Key insights for a successful first-time product launch
Pre-commercial & Emerging pharma companies may not think they have the resources to match the launch strategies of big pharma. But with the proper planning and an agile approach, they can be more successful than they realise, says Veeva’s Ian Hale. He takes us through the challenges of a successful launch and explains what pre-commercial companies need to focus on to hit their goals.
Competition in the pharma sector is growing, which means emerging companies face more commercialisation challenges than ever. According to McKinsey data, the share of launches by first-time launchers has more than tripled over the past decade.
A product launch success determines 81% of a drug’s sales performance. Still, research also suggests that many companies are not optimising their strategies for this crucial period: 67% of products fail to meet launch expectations and sales forecasts, and 70% continue to lag behind three years post-launch.
“Pre-commercial companies need to hit the ground running with their launch strategies to be successful,” says Ian Hale, vice president of commercial content at Veeva. “Smaller companies tend to think that they are missing the resources to use similar launch strategies as big pharma, but with the right efficiencies, they can make considerable savings on marketing budgets.”
According to Hale, the number of available resources should not be the primary consideration for an impactful launch, but rather the timing and quality. “The focus should be on leveraging the right resources at the right time,” he explains.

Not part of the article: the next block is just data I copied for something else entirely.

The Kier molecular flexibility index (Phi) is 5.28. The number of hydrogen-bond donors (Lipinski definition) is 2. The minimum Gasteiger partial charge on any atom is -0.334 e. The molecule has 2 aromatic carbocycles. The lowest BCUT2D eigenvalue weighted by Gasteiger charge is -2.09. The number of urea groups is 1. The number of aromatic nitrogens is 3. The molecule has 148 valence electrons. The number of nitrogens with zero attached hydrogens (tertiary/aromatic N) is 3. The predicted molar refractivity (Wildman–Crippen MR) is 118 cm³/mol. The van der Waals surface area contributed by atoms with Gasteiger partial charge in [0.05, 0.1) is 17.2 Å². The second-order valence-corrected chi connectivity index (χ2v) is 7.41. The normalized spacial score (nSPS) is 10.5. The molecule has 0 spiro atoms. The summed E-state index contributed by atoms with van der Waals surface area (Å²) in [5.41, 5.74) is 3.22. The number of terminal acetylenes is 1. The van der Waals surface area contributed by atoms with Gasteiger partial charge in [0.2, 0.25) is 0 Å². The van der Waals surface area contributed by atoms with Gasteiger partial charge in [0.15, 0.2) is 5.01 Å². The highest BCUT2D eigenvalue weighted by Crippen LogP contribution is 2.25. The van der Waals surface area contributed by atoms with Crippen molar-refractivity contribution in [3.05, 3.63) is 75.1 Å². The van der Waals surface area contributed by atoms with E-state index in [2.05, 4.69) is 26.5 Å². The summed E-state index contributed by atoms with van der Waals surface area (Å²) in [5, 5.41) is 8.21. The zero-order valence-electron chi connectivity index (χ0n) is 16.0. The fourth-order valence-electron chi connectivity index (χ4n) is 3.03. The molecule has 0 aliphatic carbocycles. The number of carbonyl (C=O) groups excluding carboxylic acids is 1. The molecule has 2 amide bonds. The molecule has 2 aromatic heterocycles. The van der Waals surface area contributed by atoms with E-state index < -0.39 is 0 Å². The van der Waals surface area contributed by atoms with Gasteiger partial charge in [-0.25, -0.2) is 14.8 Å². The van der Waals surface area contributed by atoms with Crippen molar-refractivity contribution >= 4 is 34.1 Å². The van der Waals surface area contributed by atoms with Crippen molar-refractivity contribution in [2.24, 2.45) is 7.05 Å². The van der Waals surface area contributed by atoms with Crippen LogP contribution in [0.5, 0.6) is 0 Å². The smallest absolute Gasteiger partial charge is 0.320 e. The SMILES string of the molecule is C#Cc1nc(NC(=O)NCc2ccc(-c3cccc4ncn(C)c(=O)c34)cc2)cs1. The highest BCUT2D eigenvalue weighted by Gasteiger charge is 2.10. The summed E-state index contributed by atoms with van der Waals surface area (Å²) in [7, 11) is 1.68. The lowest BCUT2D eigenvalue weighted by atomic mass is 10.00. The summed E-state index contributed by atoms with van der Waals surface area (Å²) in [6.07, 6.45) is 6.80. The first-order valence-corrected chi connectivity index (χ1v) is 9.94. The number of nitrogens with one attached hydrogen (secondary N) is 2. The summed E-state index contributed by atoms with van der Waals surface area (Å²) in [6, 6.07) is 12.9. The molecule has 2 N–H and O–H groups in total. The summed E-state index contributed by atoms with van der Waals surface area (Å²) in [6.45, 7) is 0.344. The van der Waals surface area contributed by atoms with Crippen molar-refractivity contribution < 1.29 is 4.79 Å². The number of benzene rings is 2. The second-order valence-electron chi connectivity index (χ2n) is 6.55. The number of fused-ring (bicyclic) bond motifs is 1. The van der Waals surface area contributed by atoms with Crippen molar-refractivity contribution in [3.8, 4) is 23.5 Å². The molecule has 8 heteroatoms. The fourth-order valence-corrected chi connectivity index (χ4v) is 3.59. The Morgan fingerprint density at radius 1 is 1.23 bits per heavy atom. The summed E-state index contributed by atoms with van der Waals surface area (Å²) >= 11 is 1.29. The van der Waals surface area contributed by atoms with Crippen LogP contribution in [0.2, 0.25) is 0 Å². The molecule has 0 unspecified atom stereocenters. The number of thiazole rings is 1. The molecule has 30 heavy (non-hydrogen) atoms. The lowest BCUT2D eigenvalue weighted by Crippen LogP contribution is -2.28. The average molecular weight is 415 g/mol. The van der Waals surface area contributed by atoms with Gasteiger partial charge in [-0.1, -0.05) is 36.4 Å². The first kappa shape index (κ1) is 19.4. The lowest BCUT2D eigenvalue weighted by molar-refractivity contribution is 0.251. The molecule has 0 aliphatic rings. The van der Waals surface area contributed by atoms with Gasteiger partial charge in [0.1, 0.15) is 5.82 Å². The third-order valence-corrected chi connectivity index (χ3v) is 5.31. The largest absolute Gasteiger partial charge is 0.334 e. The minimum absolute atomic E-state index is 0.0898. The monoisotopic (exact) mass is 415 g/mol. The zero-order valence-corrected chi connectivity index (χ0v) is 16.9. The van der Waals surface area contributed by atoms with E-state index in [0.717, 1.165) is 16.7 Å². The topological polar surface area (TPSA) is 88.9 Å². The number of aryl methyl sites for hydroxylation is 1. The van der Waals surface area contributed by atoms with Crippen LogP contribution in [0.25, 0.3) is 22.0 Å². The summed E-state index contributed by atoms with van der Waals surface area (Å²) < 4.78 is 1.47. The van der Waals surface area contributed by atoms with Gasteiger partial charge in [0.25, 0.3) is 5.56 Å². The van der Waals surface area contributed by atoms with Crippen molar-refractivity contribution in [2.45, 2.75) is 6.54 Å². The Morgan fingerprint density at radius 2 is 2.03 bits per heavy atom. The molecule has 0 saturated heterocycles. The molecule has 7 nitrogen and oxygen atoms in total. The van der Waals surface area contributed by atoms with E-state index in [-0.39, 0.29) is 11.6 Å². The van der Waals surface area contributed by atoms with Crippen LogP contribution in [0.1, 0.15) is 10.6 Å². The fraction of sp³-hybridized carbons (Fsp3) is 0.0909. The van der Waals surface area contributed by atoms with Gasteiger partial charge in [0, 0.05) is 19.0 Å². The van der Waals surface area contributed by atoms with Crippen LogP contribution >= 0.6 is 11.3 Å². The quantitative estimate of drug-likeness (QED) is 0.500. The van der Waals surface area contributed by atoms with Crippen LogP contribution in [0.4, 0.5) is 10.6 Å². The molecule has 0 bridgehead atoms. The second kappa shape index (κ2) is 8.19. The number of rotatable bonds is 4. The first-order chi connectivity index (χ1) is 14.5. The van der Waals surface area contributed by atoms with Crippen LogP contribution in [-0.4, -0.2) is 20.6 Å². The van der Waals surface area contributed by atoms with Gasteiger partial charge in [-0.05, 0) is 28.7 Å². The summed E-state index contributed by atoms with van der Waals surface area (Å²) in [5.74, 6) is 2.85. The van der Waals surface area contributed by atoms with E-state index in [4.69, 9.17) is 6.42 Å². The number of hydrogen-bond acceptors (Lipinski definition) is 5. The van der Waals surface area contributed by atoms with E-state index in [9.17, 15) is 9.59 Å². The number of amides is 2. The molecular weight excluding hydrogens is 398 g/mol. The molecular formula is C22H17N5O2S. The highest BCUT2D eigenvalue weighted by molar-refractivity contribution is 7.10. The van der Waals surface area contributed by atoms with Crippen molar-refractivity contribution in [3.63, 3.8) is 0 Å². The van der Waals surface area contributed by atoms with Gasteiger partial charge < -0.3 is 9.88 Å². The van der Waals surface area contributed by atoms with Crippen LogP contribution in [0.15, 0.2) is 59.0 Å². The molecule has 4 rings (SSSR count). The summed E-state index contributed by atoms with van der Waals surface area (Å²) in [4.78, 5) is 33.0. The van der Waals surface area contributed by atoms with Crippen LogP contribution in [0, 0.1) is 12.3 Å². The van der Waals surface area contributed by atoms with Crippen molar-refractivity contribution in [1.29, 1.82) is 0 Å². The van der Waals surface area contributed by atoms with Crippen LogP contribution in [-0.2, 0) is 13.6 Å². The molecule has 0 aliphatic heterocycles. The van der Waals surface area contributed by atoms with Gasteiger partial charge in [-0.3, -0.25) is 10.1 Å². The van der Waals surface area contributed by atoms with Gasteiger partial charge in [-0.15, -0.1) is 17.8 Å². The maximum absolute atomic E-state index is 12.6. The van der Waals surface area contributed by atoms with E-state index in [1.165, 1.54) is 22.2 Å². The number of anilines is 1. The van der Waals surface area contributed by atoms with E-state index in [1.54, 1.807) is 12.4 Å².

One lesson learned is the importance of a tried and tested roadmap to enable this.
“If you’ve got the right foundations, you can build the house from there.”
This roadmap starts with identifying, engaging, and establishing credibility with the right Key Opinion Leaders (KOLs). “Smaller companies sometimes don’t think they need to do the early engagement work with KOLs,” Hale says. “But this is an important and much-needed step, especially for specialty/rare disease therapies. Speaking to KOLs will make a huge difference in getting ahead of the game to position a new product properly.”
Hale has noticed that pre-commercial companies tend to start launch planning a little too late in their drug development process. Ideally, companies should begin engaging KOLs around 24 months before the planned launch, during phase 2 of the drug’s development.
There are many ways to engage thought leaders via medical conferences and symposia, advisory board consultations, or scientific publications. Hale notes that the diversity of KOLs’ expectations and digital channel preferences are likely to increase in a post-COVID landscape, which brings an opportunity for smaller companies to drive engagement more innovatively.
Over time, these engagements can evolve from focusing on disease state awareness to clinical results and therapeutic outcomes.
Agile, scalable and data-driven
Research has shown that first-timers who invested early in getting operationally prepared to support their launch program were more successful than those who delayed the effort. The opportunity is to ramp up business processes and infrastructures that are future proof.
“Companies should be agile, scalable, and data-driven to make the right decisions at the right time,” says Hale.
For example, establishing a one-stop-shop for scientific materials allows faster responses to data requests. Likewise, starting with an integrated multichannel CRM system doesn’t require more resources but ensures alignment and consistency across the commercial operations as they grow. Data-driven strategies that create a feedback loop also allow the ability to track constantly and adjust quickly to market shifts.
Building strong data foundations
A common mistake is to defer data and analytics considerations to the latest stages of product launches. Customer data, territory alignment and analytics are foundational, and so they need to come upfront.
“Companies need data to drive their commercialisation efforts but cannot rely on historical internal data. They need to find ways to capture outside insights, know who are the KOLs to be engaged with, the HCP they need to meet with, the account strategies they need to build, etc.,” says Hale.